Anaheim this week swore-in two resort-backed city council members and two reformers – a dynamic not seen since the city was headed up by former Mayor Tom Tait in 2016. 

Tuesday’s inauguration ceremony marked the first time a woman has been elected mayor of Orange County’s largest city.

“I stand before you as the first woman and 48th mayor of my hometown – the great City of Anaheim,” said Asheigh Aitken, who lost a narrow race in 2018 by just under 500 votes to former Mayor Harry Sidhu, who later resigned after the announcement of an FBI corruption probe into stadium dealings.

All of Tuesday night’s speeches at the River Arena across from Anaheim City Hall centered around putting residents first and working together.

Aitken and Councilman Carlos Leon – who both ran their campaigns on reform agendas – will be stepping into a city hall that’s been plagued by an FBI corruption investigation

“We can correct the loopholes that allowed corruption to seep into our city – through open and transparent governance, listening to residents and keeping their needs at the forefront and enacting common sense election reform,” Aitken said. 

Aitken, whose father Wylie is chair of the Voice of OC board of directors, called for a return to kindness in OC’s largest city, gave her condolences to the people who died during the pandemic, recognized frontline workers and reflected on her Jesuit education at Boston college.

Leon and newly inaugurated Councilwomen Natalie Meeks and Natalie Rubalcava all said they expect to have productive policy debates on the city council. 

“I look forward to robust conversations and discussions about policy as much as I look forward to collaborating with you for the betterment of our city and for the betterment of the lives of our constituents,” said Leon to his new colleagues.

Leon recognized his local roots and Mexican culture, noting his parents were immigrants, memorializing the example of his mother, who was in the audience and his deceased father.

“My dad was a welder and later became a deputy building inspector. And although he’s no longer with us, he taught me the value of hard work and to never give up on your dreams. My mom, who had studied medicine in Mexico, decided that raising me was more important than her career,” he said, celebrating the fact he went through Anaheim’s public school system.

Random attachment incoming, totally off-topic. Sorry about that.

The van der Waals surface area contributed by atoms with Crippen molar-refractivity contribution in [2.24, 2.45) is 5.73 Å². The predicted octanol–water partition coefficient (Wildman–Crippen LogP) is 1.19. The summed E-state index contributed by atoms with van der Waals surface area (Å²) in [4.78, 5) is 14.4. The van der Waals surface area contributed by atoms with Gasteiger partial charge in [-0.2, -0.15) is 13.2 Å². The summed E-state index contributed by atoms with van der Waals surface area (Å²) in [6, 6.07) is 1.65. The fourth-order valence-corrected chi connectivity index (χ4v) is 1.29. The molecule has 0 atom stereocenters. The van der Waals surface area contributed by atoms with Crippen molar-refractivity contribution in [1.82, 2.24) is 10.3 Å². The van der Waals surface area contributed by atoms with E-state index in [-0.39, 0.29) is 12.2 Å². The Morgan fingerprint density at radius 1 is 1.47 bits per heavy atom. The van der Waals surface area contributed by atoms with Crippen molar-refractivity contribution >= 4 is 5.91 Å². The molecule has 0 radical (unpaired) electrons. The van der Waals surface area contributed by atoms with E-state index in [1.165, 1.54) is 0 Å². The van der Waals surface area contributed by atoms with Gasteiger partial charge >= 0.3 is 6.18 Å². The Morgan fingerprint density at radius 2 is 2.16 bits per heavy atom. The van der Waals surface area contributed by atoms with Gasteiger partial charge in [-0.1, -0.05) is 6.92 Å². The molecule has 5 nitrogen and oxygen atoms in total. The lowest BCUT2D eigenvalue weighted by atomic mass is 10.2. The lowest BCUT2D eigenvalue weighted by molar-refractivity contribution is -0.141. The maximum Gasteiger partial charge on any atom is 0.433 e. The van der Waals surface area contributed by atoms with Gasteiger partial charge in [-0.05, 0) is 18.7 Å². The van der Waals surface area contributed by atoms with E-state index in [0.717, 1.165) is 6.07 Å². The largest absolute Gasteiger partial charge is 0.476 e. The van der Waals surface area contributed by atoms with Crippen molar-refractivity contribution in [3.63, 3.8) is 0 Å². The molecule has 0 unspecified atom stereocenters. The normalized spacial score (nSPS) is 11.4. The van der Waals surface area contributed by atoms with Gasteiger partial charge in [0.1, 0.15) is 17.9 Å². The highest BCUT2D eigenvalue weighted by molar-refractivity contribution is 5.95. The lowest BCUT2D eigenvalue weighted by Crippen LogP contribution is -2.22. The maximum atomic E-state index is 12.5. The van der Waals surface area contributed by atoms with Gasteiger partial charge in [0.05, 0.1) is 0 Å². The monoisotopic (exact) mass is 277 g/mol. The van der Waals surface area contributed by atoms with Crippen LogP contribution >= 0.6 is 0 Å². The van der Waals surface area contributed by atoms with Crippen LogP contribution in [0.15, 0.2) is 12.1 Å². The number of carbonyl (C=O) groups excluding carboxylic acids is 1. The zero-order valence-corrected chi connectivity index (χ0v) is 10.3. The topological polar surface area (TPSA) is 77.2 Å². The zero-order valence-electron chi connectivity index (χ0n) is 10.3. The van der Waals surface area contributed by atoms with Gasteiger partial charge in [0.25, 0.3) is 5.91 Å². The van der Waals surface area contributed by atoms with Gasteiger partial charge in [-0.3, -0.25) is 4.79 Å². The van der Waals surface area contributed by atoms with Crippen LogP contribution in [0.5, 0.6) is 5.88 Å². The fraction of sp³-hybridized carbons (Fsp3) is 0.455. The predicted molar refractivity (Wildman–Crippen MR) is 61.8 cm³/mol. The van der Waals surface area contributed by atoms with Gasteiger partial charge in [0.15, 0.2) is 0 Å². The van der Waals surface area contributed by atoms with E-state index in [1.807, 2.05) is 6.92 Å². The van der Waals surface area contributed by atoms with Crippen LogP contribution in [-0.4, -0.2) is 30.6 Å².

“And it’s because of her sacrifices and perseverance that I’m here today.”

Rubalcava, who heads up the OC Business Council and serves on the OC Fair Board, said she wants to spearhead an initiative to get women more involved in government and asked staff to come back with a proposal at a later meeting.

“It should not take 48 mayors to have a female mayor,” Rubalcava said. 

Recognizing she’s a fourth generation resident of Anaheim, Rubalcava highlighted that the city’s public pool was once segregated and that the city’s founders probably couldn’t have fathomed a Mexican American woman like herself ever being elected to the city council.

“In my grandparents’ lifetime, they could only swim in the public pool once a week because they were Mexican,” Rubalcava said. “And then they would drain the pool so that other people could swim in a clean pool.”

As one of her first priorities, Rubalcava said she would focus on quality of life issues like traffic. She asked staff for an overview of traffic issues in her district – like stop lights and speed bumps. 

Meeks, a former Anaheim public works director who also served on the city’s planning commission, proposed a new strategic plan for the new city council. 

“I believe that it’s important to know where we’re headed,” Meeks said Tuesday. “Once you have that document in hand it would be a lot easier for us to rally around, to move that vision forward.” 

Meeks and Rubalcava did not respond to the Voice of OC candidate questionnaire sent out prior to the election.

Both Aitken and Leon identified homelessness as one of the key issues in Anaheim in Voice of OC’s 2022 candidate questionnaire.

Both Aitken and Leon were elected with strong support from organized resort area labor. 

Aitken received over $138,000 in support from the Helping Working Families Get Ahead PAC – a labor union funded political action committee while Leon got over $87,000 from the same group.

Meanwhile, Disney pumped $1.3 million into the city elections, giving the money to its chief campaign spending vehicle, Support Our Anaheim Resort (SOAR). 

[Read: Disney’s PAC Continues Spending Big To Sway Voters in Anaheim]

The inauguration of Meeks and Rubalcava gives resort-backed council members a 4-2 majority.

Rubalcava said at Tuesday’s ceremony she’s going to push for more representation in her district.